Blakes Trail

Lockdown has really given me time to explore the local area. I thought I had discovered most trails locally, but this month’s featured trek is circular walk through Felpham and part of Bognor Regis following a trail that tells us more about Felpham’s most famous resident William Blake.

The Blake’s Trail was set up by students from Felpham Community College after receiving a grant from the National Lottery. The route takes in some key sites and follows a series of information boards highlighting William Blake, his contacts and significance in the local area. The FCC have also created a website about the trail and have made videos reciting some of the poet’s work. www.blakestrail.org

The 4.3 km (2.7 Miles) circular trail starts at the westerly entrance to Hotham Park, just off the High Street but can be joined at any point throughout its route. The first information board outside the gates of the park explains a little about Sir Richard Hotham and the land he sold to William Hayley who in turn employed Blake to paint pictures for his library in Turret House.

The trail leads into the park and past Hotham House. A previous featured walk around the park highlights the best of this public space and could be combined with this trail. Leave the park at the far side and take path under subway to Hook Lane which leads to Felpham Recreation Field where cricket is played in the summer. The information board at this location is currently missing.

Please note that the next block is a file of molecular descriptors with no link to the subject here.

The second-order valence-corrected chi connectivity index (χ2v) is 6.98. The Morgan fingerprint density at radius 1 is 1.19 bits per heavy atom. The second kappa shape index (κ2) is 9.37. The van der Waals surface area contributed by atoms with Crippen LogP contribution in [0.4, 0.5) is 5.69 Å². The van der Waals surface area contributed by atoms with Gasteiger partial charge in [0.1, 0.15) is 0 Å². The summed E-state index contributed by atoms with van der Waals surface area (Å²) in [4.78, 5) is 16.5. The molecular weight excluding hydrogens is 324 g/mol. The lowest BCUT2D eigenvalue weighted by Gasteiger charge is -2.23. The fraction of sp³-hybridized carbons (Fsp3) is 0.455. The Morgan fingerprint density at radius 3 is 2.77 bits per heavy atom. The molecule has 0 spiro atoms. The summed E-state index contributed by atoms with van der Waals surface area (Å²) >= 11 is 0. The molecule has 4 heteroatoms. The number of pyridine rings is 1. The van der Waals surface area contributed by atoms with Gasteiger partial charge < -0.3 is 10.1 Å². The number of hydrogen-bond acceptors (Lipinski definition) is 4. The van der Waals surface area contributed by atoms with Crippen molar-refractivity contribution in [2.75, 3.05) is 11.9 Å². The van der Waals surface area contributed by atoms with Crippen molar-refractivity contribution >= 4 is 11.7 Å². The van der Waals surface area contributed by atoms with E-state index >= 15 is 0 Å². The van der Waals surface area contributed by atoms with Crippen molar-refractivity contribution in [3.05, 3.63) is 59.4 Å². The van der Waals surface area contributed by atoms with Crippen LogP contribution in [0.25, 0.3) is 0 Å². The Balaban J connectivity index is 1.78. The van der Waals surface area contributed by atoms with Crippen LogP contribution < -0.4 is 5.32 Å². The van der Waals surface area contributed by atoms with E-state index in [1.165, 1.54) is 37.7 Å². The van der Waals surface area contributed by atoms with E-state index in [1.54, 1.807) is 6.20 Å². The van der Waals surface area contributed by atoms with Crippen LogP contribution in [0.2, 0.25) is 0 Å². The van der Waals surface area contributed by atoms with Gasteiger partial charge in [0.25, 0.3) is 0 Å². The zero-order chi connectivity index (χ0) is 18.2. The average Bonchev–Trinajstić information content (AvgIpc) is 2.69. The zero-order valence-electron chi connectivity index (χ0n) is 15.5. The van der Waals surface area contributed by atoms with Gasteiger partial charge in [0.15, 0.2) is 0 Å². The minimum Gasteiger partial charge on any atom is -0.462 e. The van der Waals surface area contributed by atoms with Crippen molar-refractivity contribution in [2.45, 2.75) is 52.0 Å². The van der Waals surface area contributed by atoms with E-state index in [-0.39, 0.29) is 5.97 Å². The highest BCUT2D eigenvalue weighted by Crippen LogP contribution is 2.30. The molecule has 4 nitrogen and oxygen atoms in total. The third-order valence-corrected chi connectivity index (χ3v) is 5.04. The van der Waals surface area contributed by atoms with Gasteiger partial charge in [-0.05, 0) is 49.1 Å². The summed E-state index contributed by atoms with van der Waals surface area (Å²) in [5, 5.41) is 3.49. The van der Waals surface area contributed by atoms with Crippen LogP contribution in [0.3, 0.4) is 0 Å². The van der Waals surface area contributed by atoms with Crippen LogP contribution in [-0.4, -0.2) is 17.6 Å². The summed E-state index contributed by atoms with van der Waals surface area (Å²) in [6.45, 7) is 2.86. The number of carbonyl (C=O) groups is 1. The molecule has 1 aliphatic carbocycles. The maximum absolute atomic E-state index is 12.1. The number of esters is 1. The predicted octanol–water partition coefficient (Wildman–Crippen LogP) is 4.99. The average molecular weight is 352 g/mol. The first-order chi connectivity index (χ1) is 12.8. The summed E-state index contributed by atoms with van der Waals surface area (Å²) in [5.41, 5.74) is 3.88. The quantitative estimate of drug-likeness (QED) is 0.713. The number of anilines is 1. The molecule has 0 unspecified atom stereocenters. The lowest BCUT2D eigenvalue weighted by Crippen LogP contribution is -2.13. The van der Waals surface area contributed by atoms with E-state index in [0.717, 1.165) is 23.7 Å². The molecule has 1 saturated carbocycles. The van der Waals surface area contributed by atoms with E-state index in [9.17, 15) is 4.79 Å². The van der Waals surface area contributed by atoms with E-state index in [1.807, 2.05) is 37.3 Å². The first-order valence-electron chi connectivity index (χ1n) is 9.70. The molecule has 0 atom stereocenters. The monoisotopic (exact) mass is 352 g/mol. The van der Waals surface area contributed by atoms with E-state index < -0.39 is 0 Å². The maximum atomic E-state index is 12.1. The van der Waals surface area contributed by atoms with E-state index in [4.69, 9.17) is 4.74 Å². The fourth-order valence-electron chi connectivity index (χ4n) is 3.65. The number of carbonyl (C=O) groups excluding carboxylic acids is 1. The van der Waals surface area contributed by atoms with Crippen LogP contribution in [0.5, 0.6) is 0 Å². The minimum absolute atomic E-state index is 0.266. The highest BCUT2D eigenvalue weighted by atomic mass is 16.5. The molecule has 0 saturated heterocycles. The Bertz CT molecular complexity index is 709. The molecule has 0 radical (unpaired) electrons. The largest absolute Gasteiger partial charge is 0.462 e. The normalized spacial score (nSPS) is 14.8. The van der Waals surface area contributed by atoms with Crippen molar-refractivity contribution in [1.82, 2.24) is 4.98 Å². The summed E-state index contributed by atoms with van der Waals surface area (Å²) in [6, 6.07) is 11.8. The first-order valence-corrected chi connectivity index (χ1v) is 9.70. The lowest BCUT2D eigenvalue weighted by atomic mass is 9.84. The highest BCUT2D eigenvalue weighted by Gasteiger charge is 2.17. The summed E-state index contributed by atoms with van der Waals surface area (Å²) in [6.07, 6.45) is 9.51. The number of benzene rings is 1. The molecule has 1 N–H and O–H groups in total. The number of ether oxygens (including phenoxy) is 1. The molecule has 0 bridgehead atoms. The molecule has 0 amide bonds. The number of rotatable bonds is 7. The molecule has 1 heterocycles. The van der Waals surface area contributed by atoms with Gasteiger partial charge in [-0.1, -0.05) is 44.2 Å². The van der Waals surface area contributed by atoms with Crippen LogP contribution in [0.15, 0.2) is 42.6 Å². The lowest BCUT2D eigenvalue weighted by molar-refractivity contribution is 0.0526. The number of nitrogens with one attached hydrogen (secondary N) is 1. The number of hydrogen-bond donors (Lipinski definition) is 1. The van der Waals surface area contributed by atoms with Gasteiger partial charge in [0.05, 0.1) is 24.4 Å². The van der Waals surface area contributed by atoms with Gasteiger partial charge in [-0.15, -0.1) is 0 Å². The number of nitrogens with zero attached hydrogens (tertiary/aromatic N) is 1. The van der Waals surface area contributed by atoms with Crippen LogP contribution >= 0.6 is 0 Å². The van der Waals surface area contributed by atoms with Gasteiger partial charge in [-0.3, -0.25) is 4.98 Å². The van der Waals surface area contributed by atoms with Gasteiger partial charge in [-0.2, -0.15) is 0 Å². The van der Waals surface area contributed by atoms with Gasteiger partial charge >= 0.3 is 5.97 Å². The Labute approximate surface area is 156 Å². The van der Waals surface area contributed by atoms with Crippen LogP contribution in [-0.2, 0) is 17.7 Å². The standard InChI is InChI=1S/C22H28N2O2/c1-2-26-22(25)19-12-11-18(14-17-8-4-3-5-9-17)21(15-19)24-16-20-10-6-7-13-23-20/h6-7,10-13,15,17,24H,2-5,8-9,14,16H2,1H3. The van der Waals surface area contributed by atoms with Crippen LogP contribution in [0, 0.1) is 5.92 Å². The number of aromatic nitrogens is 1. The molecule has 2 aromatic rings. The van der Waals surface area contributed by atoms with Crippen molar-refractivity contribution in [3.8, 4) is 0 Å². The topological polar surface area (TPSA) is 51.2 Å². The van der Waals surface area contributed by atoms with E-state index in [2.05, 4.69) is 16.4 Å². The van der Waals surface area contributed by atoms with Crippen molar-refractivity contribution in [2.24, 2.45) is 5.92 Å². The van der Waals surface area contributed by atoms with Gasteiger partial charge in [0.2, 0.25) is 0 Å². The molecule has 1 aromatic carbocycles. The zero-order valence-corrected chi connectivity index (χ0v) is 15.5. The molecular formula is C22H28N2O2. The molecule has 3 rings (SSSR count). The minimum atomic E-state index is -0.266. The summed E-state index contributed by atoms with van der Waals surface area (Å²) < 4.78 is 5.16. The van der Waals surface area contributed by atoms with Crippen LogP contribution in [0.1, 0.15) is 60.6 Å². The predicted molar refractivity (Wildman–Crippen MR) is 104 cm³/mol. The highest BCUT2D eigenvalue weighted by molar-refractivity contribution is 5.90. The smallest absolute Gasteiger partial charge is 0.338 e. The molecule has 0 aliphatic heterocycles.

Follow the path around the recreation field, cross both the B2259 & Aldingbourne Rife and head towards St Mary’s Norman Church built in the 12th Century with its square tower, a key landmark that can be viewed from many places around Felpham. Walk through the churchyard and exit through the lychgate that was erected in 1897 to commemorate the diamond jubilee of Queen Victoria.

In Limmer Lane and opposite the Thatched House Pub was the site of Turret House. The poet William Hayley built himself a house on this land and lived there from 1800. The house had a square turret over the entrance with a circular lookout giving fine views towards the coast. Unfortunately, the original house was demolished in 1961 and replaced with flats. An information board can be found on the wall of the pub featuring Blakes friendship with Hayley.

Further along Limmer Lane is Old Rectory Gardens. The grounds of the rectory were redeveloped in the 1950/60s, half the land was used for housing and the remaining garden space has been divided into a private garden for the existing house (now flats) and a public open space that is a real hidden gem in the village. The trail passes right through the gardens that display some formal planting amongst some more mature trees. Take time out in this peaceful garden to count the goldfish in the pond bordered with Yew hedging or take a rest in the story telling corner made up of carved seat and a zigzag bench.